2) less is more: only shoot enough LIGHT coats of the base to get "HIDING" (you can no longer see whats underneath) once you get hiding STOP SHOOTING. the basecoat dries in minutes so a common mistake is to just start hosing the thing down with multiple coats, DO NOT DO THIS! shoot for hiding, and even color and then stop.

F) CLEARCOATING: (USE A FREAKIN RESPIRATOR, DUH!) this is the most technical step; everything usually goes GREAT until you get to the clearcoat and it falls apart fast, so tips learned the hard way: USE A PRACTICE PANEL FIRST!!
the BIGGEST (and most common) rookie mistake is to try and "learn" how to shoot clearcoat ON the thing you are trying to paint, again DO NOT DO THIS unless you have experience shooting urethane/polyurethane clearcoats ON TUBULAR SURFACES, and thats the rub, just because you know how to lay glass on a car hood, or motorcycle tank, don't think you can just start shooting tubes and not have a learning curve.
I would get a section of steel pipe and set it next to the frame and when you use the epoxy sealer/primer shoot the pipe at the same time, and shoot the base on the pipe as well when you basecoat, NOW you have a perfect practice panel, and if you screw it up (orange peel, or runs, it'll happen) you can just wipe it all off with thinner and start again: the epoxy can be topcoated 20 minutes after shooting, same with the basecoat. once you feel proficient THEN you shoot your beloved PX-10, grand jubilee, colnago whatever.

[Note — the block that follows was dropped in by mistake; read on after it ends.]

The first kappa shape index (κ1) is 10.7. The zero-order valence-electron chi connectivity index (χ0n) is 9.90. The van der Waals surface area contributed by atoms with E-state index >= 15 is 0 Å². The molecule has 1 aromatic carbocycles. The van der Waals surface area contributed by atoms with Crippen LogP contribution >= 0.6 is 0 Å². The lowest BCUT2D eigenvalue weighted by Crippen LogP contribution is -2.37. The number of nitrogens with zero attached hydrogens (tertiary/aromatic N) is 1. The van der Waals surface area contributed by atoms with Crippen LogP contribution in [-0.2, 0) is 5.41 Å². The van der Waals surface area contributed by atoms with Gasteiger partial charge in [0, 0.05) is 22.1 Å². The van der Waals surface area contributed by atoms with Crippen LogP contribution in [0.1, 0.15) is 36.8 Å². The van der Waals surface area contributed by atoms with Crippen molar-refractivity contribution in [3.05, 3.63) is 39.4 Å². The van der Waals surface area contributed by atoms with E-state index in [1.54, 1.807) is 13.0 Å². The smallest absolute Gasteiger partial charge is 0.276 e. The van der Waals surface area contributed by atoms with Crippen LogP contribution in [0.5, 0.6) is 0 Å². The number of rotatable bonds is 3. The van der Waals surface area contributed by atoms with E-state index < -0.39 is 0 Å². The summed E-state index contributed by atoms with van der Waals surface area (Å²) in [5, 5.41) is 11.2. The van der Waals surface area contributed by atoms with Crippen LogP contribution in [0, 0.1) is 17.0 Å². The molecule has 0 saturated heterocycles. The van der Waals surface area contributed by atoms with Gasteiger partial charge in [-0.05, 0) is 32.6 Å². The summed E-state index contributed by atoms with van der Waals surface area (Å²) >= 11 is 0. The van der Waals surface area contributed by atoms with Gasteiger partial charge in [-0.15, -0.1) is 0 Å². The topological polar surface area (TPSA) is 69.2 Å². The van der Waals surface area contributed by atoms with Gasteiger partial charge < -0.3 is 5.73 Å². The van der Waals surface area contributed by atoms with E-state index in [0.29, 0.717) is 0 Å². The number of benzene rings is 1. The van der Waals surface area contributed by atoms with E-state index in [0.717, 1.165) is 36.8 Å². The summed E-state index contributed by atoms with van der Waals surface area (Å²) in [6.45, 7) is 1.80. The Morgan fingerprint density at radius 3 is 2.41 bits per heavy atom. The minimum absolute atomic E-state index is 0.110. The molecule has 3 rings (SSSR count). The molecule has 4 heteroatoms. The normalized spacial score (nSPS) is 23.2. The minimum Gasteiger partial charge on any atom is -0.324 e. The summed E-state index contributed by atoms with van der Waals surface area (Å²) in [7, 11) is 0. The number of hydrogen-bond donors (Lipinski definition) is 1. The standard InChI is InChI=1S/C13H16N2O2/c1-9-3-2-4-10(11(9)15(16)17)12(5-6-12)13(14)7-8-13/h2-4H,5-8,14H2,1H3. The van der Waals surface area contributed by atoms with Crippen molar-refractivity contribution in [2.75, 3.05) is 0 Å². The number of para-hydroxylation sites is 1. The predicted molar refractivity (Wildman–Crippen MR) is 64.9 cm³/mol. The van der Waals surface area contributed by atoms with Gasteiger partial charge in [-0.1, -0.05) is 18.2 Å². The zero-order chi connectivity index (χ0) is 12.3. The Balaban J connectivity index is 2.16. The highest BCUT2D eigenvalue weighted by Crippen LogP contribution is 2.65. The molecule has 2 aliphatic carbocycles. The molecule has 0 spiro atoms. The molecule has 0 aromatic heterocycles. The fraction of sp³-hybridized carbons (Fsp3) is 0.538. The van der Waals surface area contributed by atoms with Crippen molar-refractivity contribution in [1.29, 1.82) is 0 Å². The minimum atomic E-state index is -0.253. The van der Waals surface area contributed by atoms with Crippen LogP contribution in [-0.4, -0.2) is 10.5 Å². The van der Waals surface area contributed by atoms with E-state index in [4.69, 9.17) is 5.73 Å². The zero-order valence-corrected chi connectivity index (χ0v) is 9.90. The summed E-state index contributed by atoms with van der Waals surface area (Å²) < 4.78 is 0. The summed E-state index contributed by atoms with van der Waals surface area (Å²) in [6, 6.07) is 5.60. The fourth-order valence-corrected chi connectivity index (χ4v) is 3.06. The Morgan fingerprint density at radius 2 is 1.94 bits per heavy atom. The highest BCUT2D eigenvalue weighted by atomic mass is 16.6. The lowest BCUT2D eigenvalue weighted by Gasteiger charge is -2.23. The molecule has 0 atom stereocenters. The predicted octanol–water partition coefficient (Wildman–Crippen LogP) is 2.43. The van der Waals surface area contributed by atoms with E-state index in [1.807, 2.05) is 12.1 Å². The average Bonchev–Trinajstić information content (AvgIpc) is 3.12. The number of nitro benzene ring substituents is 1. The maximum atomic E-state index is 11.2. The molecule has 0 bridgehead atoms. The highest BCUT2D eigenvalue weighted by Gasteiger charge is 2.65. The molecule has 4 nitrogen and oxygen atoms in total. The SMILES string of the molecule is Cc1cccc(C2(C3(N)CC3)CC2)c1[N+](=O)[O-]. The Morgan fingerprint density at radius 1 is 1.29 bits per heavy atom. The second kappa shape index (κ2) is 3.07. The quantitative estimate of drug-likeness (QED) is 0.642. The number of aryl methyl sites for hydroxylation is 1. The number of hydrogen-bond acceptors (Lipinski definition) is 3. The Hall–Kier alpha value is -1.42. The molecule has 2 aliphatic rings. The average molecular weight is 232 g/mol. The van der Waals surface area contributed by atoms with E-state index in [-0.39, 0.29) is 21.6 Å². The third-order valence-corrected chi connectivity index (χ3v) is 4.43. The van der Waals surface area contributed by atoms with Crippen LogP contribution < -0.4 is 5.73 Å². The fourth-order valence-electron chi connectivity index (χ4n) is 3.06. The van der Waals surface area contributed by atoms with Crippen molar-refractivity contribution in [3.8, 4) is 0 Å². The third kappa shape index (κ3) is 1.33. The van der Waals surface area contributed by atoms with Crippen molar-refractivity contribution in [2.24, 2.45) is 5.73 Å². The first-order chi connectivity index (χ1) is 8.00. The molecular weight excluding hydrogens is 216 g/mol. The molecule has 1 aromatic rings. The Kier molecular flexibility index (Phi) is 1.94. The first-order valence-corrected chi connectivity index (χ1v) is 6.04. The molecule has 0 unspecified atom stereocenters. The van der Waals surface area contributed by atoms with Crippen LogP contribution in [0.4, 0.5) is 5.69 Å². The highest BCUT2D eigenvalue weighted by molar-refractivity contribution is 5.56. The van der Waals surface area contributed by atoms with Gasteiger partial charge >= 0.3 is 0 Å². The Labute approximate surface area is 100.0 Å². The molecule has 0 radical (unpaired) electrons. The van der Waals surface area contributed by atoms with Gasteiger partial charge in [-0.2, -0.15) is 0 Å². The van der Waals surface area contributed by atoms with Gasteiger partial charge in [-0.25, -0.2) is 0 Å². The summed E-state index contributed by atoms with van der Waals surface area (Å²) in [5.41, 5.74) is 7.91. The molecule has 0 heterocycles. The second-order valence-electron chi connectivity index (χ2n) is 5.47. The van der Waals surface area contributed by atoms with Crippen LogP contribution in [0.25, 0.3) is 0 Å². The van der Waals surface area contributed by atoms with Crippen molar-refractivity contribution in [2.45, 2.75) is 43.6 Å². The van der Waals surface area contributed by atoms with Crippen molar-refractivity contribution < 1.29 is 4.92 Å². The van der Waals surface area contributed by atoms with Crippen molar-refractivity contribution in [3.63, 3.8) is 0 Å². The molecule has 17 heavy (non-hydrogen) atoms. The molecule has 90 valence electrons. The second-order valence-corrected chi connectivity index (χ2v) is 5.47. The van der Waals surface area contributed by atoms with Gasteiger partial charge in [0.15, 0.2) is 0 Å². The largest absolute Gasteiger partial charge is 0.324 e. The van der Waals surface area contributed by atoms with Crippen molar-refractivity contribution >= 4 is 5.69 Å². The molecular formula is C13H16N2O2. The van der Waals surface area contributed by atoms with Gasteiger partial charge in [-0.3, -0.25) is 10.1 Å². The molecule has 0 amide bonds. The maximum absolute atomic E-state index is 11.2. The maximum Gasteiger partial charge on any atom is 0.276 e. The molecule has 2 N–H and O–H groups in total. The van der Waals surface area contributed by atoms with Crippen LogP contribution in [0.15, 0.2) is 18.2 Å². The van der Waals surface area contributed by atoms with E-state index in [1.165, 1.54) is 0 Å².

shoot a coat of clear: thats ONE even pass over each surface: for tubes I shoot lengthwise once on top, once for each side, and the bottom, so four passes (with about a 50% overlap) then move to the adjacent tube. for bicycles I like FOUR COATS, BUT!!! you MUST WAIT AT LEAST 15 minutes before shooting the next coat: here's a great trick for determining when the previous coat is ready for the next: on the masking (headset or bottom bracket) touch your gloved finger to the clear after shooting and pull it away: directly after shooting it will pull away clean, after 2 minutes you see "strings" when you pull away, and after about 15-20 minutes it will just be tacky, and will no longer "string", now it's ready for the next coat. (this is assuming a 70 degree painting area, colder will take longer, hotter will be faster, don't paint under 60 degrees or over 85 degrees for best results)

now keep in mind that the clearcoat has a hardener, and that hardener starts doing it's thing the moment you mix them both together, how long you can work with it is called the "pot life", so only mix enough for for two coats, and then mix another batch for coats 3 and 4, or your 3rd and 4th coats will go on gloppy and you'll get orange peel of biblical proportions.

you don't paint your bicycle frame to save money, if your trying to save money, have it powdercoated, you paint your frame because it's a very satisfying feeling to ride something you painted, when you stop, and people ask "who painted that"?, you get to say "I did" and then bask in the compliments, or simply ride feeling like you took part in more than just the selection of components and assembly of your steed.

peace, love and many skid patches